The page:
November is National Diabetes Month: Continuous glucose monitoring option

November is National Diabetes Month. The Veterans Memorial Hospital Diabetes Management Program offers Continuous Glucose Monitoring as an option to help medical providers fine-tune their patients’ diabetes treatment plan, giving patients optimal control of their diabetes and their life.
Continuous glucose monitoring is used to determine what a patient’s blood glucose levels are continuously, 24 hours a day, even while they sleep. When the data is downloaded at the end of the study, there are a total of 288 blood sugar readings available over a 24-hour time span. The information is able to be transferred into graphs which can show the healthcare providers how a patient’s blood sugar trends throughout each day.

Once a physician has ordered a Continuous Glucose Monitoring Study, the diabetes educator is able to insert a tiny glucose sensor on the back of the patient’s arm. This procedure is quick and painless. The sensor is about the size of a quarter and lies relatively flat to the patient’s skin. The sensor is worn for seven to 14 days, then the information in the sensor is downloaded by the diabetes educator, who then generates a graphical report that can be shared with the patient’s provider. This information is a useful tool in modifying the patient’s medications, meal planning and activity routine to improve blood sugar control.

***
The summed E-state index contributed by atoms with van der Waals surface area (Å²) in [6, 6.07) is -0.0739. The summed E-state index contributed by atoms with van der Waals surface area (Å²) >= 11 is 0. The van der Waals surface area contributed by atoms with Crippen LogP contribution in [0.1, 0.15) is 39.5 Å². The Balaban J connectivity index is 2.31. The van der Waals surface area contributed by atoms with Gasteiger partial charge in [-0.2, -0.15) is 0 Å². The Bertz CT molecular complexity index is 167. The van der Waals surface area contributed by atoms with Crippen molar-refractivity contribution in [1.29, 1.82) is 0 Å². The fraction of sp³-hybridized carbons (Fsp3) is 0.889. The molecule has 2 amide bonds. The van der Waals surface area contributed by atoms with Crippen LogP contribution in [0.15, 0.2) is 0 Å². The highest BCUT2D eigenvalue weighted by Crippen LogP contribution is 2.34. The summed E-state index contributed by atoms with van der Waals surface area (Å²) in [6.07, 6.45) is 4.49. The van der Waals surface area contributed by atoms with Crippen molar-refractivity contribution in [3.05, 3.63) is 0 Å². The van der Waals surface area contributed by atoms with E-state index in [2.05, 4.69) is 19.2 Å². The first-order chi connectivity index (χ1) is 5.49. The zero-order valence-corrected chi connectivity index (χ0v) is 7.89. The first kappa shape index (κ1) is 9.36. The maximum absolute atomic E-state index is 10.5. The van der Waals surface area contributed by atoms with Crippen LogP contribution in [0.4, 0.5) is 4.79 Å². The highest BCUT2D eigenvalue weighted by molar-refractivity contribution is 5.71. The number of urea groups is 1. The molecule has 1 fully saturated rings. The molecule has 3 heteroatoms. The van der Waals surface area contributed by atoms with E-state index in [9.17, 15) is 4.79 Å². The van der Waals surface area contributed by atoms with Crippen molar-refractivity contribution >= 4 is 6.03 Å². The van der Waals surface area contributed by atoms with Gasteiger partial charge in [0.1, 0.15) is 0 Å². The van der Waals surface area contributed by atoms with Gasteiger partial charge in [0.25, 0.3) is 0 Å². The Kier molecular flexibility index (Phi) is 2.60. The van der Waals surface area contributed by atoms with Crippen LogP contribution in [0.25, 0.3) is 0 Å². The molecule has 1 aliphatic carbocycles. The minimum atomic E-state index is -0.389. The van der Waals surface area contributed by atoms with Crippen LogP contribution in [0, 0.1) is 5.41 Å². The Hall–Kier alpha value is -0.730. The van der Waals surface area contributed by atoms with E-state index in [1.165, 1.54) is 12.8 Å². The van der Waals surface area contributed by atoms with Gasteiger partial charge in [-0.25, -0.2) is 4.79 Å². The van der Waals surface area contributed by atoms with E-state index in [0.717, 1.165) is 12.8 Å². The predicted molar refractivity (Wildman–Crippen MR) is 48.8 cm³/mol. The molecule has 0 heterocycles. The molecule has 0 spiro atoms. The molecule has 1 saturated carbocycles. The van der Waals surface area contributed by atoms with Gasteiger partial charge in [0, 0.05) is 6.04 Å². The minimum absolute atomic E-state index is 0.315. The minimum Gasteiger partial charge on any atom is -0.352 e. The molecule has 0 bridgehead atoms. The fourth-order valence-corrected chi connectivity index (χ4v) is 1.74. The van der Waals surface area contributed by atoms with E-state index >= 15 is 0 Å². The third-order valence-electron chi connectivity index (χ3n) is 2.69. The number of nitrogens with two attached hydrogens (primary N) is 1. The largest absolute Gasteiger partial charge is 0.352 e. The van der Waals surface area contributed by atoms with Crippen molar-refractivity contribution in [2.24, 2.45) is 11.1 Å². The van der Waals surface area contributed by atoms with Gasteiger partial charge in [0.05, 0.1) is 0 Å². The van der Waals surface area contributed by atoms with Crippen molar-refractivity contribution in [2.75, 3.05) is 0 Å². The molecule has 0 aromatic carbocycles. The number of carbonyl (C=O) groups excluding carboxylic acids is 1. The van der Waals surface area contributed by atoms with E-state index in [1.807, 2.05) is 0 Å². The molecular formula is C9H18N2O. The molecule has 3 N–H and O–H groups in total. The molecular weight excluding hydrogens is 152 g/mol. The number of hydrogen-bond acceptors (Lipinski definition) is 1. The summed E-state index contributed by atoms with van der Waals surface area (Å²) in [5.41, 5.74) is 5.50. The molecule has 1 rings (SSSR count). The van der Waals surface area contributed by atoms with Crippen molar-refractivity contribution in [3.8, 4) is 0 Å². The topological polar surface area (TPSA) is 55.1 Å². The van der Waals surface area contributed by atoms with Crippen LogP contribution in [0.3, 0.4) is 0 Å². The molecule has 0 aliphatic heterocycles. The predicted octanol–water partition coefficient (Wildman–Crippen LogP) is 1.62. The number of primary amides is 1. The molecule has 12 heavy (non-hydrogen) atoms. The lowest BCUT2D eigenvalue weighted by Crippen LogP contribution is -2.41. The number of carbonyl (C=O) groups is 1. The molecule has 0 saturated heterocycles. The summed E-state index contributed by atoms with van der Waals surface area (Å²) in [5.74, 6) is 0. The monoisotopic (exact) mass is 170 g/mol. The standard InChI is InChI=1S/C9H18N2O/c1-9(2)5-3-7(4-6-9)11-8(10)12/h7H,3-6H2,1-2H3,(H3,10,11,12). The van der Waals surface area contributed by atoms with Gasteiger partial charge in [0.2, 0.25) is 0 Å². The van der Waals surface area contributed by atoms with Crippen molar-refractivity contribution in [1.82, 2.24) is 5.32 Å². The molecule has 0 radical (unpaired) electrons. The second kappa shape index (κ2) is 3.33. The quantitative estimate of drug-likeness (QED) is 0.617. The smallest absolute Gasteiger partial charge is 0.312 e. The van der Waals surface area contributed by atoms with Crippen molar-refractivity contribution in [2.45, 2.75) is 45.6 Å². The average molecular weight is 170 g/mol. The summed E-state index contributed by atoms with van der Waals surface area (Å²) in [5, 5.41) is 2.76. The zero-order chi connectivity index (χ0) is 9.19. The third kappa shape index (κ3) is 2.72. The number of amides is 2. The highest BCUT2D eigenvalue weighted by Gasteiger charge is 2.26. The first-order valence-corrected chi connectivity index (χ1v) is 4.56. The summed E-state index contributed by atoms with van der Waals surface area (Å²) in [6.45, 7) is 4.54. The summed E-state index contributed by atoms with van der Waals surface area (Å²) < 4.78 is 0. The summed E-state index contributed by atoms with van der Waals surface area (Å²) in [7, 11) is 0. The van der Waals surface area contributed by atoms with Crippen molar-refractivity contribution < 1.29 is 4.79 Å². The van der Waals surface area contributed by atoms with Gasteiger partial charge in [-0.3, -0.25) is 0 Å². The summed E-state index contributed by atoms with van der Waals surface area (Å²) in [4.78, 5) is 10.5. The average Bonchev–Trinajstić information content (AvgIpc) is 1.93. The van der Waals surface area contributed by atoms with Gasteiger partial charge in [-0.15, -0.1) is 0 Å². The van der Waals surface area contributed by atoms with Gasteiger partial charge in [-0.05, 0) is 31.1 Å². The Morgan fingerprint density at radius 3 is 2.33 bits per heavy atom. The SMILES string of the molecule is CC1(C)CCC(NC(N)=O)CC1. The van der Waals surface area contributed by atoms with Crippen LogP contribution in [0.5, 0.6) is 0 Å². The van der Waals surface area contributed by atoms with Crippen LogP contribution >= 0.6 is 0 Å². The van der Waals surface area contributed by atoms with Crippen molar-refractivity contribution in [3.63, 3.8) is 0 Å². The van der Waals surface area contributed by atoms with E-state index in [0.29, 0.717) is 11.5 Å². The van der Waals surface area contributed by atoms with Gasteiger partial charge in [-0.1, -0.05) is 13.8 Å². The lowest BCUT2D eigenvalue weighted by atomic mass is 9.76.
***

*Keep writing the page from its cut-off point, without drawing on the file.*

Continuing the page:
Persons utilizing the continuous glucose monitor are asked not to change their daily routine in any way while the sensor is in place.  Most private insurance companies as well as Medicare and Medicaid will help cover Continuous Glucose Monitoring studies for both Type 1 and Type 2 diabetes when they are medically necessary and ordered by a physician.  A patient may check with their individual plan benefits for their specific coverage, if desired.

“The Continuous Monitoring System has been an extremely useful tool in helping our diabetes patients gain better control of their blood sugars,” states Angie Mettille, RN, CDE, Diabetes Educator at Veterans Memorial Hospital. “If you have been struggling to meet your hemoglobin A1c and blood sugar goals, the Continuous Glucose Monitor can help you and your healthcare provider figure out what changes are needed with your diabetes treatment. It can also be useful to anyone that has frequent, unexplained low blood sugars which can be extremely dangerous and frightening for you and your loved ones.  I would encourage anyone who is having difficulty managing their diabetes to ask their doctor about this simple, painless procedure.”

For more information on the new continuous glucose monitoring system offered by the Diabetes Education Department at Veterans Memorial Hospital, call Angie Mettille RN, CDE at 563-568-3411 ext 172.

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